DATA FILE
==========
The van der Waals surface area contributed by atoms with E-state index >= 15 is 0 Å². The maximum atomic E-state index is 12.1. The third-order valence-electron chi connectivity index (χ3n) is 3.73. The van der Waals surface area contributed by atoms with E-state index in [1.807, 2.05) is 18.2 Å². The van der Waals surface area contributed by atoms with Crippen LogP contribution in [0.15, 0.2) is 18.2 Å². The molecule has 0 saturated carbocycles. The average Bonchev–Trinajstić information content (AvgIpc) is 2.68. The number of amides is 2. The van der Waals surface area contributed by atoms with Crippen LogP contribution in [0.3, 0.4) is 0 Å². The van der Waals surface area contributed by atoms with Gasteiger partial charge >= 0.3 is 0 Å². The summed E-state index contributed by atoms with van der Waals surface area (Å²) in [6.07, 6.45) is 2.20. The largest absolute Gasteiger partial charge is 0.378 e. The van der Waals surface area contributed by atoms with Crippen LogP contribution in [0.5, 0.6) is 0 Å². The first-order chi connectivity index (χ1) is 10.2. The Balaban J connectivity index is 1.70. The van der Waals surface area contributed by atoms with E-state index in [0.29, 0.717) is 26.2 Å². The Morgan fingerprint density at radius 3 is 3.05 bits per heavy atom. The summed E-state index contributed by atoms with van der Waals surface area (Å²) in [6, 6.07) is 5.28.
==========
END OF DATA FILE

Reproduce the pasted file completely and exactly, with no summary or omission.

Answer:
The van der Waals surface area contributed by atoms with E-state index >= 15 is 0 Å². The maximum atomic E-state index is 12.1. The third-order valence-electron chi connectivity index (χ3n) is 3.73. The van der Waals surface area contributed by atoms with E-state index in [1.807, 2.05) is 18.2 Å². The van der Waals surface area contributed by atoms with Crippen LogP contribution in [0.15, 0.2) is 18.2 Å². The molecule has 0 saturated carbocycles. The average Bonchev–Trinajstić information content (AvgIpc) is 2.68. The number of amides is 2. The van der Waals surface area contributed by atoms with Crippen LogP contribution in [0.3, 0.4) is 0 Å². The van der Waals surface area contributed by atoms with Gasteiger partial charge >= 0.3 is 0 Å². The summed E-state index contributed by atoms with van der Waals surface area (Å²) in [6.07, 6.45) is 2.20. The largest absolute Gasteiger partial charge is 0.378 e. The van der Waals surface area contributed by atoms with Crippen LogP contribution in [0.5, 0.6) is 0 Å². The first-order chi connectivity index (χ1) is 10.2. The Balaban J connectivity index is 1.70. The van der Waals surface area contributed by atoms with E-state index in [0.29, 0.717) is 26.2 Å². The Morgan fingerprint density at radius 3 is 3.05 bits per heavy atom. The summed E-state index contributed by atoms with van der Waals surface area (Å²) in [6, 6.07) is 5.28.